Derby City Council waits for decision on Ofsted probe into school standards
EDUCATION officials will have to wait until April to find out if Derby City Council will be targeted for an investigation into school standards.
Ahead of an inspection "swoop" on 10 city schools in January, Ofsted chief Sir Michael Wilshaw said Derby was being selected because it did not have enough "good or better" schools.
The implication was that councils found wanting could be investigated by Ofsted, which is currently consulting on proposals to inspect under-performing authorities.
As none of the city's schools was downgraded during the inspections – with four improving, three staying "good" or "outstanding" and the other three staying the same with "needing improvement" – it could be difficult to order an investigation.
But Sean Harford, Ofsted's interim regional director, said: "There is still much work to do in establishing a strategic vision for school improvement that will lead to sustained impact across the city."
The schools which were inspected were St Clare's School, which maintained its "outstanding" status, and Central Nursery School and Redwood Primary School, which kept their "good" rating".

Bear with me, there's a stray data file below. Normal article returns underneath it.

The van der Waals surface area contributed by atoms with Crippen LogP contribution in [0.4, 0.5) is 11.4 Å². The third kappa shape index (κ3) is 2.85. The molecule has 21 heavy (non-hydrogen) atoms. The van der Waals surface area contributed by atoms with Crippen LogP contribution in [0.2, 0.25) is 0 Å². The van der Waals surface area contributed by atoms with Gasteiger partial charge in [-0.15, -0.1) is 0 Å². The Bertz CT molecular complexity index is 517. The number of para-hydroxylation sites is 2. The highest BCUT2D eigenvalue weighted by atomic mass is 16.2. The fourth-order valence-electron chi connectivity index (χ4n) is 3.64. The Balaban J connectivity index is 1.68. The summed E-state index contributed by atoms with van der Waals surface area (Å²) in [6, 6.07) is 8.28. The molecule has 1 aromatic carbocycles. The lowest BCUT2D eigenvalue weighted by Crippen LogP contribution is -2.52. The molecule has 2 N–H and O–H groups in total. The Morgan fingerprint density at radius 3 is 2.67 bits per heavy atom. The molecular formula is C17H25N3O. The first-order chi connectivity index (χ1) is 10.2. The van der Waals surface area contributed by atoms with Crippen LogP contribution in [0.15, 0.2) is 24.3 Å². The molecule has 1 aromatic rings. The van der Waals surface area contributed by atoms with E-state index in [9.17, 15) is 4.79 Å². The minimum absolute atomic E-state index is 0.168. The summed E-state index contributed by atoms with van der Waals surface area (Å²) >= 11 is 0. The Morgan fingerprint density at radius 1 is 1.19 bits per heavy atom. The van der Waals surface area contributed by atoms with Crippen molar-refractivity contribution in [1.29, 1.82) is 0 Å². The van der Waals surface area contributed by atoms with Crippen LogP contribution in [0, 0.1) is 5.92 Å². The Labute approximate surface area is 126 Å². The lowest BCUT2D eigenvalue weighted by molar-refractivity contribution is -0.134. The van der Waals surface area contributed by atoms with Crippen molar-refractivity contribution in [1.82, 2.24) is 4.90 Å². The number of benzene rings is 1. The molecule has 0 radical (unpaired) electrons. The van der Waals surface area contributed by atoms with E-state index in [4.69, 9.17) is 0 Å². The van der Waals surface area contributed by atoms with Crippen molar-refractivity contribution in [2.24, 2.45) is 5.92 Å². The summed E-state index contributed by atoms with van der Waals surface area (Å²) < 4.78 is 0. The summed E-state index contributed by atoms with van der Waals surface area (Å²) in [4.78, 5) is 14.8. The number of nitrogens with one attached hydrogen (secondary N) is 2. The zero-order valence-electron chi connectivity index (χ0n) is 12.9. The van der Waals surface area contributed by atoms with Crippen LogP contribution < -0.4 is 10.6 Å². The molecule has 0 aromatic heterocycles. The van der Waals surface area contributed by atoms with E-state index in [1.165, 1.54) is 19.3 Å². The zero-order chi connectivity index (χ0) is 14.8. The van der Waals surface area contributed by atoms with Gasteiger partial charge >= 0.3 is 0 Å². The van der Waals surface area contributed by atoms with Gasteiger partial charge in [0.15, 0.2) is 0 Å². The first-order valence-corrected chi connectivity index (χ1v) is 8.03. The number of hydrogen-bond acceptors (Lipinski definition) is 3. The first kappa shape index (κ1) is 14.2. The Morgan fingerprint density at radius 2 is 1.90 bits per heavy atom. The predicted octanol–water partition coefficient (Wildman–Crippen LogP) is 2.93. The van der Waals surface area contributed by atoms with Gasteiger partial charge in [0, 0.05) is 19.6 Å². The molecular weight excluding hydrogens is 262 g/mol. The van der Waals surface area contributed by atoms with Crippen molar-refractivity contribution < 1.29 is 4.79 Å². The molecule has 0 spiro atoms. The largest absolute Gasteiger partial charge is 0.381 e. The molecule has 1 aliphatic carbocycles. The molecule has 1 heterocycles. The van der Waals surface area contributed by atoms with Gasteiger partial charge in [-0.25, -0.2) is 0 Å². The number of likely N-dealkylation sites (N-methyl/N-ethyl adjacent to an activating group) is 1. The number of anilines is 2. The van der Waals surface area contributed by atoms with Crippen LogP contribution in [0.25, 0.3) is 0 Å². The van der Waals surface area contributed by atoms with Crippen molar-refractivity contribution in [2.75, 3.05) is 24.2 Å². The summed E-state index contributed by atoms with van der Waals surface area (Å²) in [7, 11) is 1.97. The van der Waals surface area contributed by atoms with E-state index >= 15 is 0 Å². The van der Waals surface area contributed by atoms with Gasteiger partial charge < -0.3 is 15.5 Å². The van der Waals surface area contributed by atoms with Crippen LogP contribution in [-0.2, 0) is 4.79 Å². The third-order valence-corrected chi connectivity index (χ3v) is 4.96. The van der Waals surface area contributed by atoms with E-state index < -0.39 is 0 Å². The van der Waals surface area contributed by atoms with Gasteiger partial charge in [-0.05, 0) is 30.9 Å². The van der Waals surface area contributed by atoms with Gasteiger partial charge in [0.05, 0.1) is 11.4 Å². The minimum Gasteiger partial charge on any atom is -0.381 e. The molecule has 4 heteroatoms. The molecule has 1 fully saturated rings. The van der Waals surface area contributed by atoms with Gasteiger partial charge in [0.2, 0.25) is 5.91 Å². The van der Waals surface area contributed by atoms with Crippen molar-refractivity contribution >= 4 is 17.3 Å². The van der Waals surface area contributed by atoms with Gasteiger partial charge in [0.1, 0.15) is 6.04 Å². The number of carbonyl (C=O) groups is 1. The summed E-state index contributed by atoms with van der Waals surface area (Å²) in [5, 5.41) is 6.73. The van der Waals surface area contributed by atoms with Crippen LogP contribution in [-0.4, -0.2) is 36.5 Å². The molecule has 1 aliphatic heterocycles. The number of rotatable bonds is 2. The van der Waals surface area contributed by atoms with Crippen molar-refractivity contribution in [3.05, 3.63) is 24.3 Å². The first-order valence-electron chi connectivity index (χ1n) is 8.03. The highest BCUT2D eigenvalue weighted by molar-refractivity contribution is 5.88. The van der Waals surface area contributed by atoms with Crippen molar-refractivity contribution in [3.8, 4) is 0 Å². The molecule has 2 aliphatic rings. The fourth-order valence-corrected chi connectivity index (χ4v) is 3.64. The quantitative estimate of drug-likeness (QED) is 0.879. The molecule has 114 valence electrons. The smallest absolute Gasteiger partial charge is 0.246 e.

Beaufort Community Primary, Roe Farm Primary, Portway Junior and St Mary's Catholic Primary all moved from "satisfactory" to "good".
Murray Park School, Dale Community Primary and Cavendish Close Junior School were told they still "need improvement to be good", a category which has replaced "satisfactory".
The schools were selected at random but were due to be visited by Ofsted before the end of the school year.
Carmel McKenna, head teacher of St Clare's School in Mickleover, said the inspection was six months early.
But she said: "We were more than ready and were delighted to be judged 'outstanding' again. Working in education for almost 30 years has taught me that all humans achieve far more by being encouraged, valued and appreciated. The motivation of teachers and teaching assistants is key to further progress and improvement in Derby.
Andrew Bunyan, Derby City Council's strategic director for children and young people, said: "The letter from Ofsted acknowledges our challenge through school improvement officers, strong support for governors and the use of performance data.
"We are committed to improving and now have a permanent team of senior school improvement officers for all schools."